Lest I get away from what’s specific to this movie…in the role of the dark, sexy drifter played by Zac Efron in The Lucky One, this time around it’s the female character played by Julianne Hough being all gloomy and mysterious (and sexy). The role of the hard-working, trusted member of the town with kids who the drifter falls in love with? That would be Josh Duhamel this time around. And let me just tell you that within the first minute of meeting his adorable daughter you will be melting – absolutely melting – because she is the cutest thing you’ve ever seen in all of its cheese-whiz glory.

What baffles me is that the director is Lasse Hallström, who made Chocolat as well as Cider House Rules. When his name first came up on the screen I laughed and exclaimed, “WHAT?!” He always made pretty, emotional, and slightly overrated movies, but they were still far better than Nicholas Sparks trash. This isn’t even his second one, he also directed Channing Tatum in Dear John it turns out. I’m not sure why he’s slumming it lately, but so be it. (I will give a small shout-out to a straight to DVD movie he made a few years ago which was actually REALLY GOOD. It’s called Hachi: A Dog’s Tale. It stars Richard Gere and is about him and his loyal dog, and everything about it should make it crap, but it’s ADORABLE, and the best tearjerker you’ve seen in a long time….I actually recommend that one.)

Finally, I won’t get into detail since I refuse to give spoilers in my reviews, but let me tell you that there is a twist at the end which I didn’t quite see coming, and it was crazy. I mean absolutely, bat-shit nuts, it makes no sense within its own genre, and makes me want to find Nicholas Sparks and just shake him and ask what the heck he is smoking when writing this stuff.

The movie was better than…geez, it may be the worst of his movie adaptations. I remember thinking that Message In A Bottle was terrible and boring, so let’s go with that one. And it’s worse than Dear John, which I found at least somewhat more interesting, and with two more captivating stars (Channing Tatum and Amanda Seyfried).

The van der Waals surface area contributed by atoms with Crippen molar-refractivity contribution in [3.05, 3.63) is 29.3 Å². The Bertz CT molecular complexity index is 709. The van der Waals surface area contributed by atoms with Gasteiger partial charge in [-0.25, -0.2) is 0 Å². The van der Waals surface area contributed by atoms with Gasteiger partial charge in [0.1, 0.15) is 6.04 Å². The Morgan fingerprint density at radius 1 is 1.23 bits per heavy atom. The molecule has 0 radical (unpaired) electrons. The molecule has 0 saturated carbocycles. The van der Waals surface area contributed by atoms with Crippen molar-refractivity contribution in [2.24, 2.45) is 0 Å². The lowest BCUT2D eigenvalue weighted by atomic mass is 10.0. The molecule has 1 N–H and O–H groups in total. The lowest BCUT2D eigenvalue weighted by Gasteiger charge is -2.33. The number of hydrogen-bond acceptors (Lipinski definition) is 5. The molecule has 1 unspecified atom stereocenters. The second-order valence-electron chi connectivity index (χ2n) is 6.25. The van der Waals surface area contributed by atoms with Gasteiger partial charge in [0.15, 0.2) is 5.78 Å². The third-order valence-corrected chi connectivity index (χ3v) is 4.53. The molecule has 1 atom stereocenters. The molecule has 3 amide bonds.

Quality Rating: C- (It gets some points since it’s still doing its job in a basic way to create this romance, however unoriginal)

Boaz Rating: C+ (Yes I still enjoyed watching it, and making fun of it throughout)


12 Responses to “Safe Haven (“My Take On Nicholas Sparks Movie Adaptations”)”

  1. Adi Bodenstein February 15, 2013 at 1:31 pm #

    Wow…….that’s just….wow. Your review is well-written but damn does it emphasize the facts. This movie is crap. Period. lol


  2. boazconstrictor February 15, 2013 at 2:02 pm #

    Yes, crap, and yes I enjoy watching such dreck! 🙂


  3. Jeremy Goodell July 1, 2013 at 1:15 am #

    By some weird twist of Redbox fate, my wife and I ended up watching The Lucky One and Safe Haven on consecutive nights. Shame on Redbox for not including Nicholas Sparks in their movie blurbs; I had vowed to never watch another after suffering through Message in a Bottle. And although they may be chick flicks, my wife likes them no more than I do. By the end of Safe Haven, I was convinced that these two movies were made from the same book, but with some artistic license put into one of the adaptations. Your drinking game is hilarious, but doesn’t go far enough. You may also take a shot when a child is saved from certain death by their father; another when the ex (who’s a cop who just lost his badge) gets drunk and brandishes a gun; and one more when the requisite old person makes a knowing comment about someone showing signs of interest in the new kid in town. And why the hell did that little girl not tell anyone about the drunken lunatic asking about her new mom-to-be — that one left us baffled. The twist was off the wall, but we actually appreciated it as something NOT formulaic! This experience has left me thoroughly convinced that Nicholas Sparks has no shame, and has given me reason to look at imdb prior to renting any movies with a man and woman nearly embracing on the cover. I won’t be fooled again.


    • boazconstrictor July 1, 2013 at 9:21 am #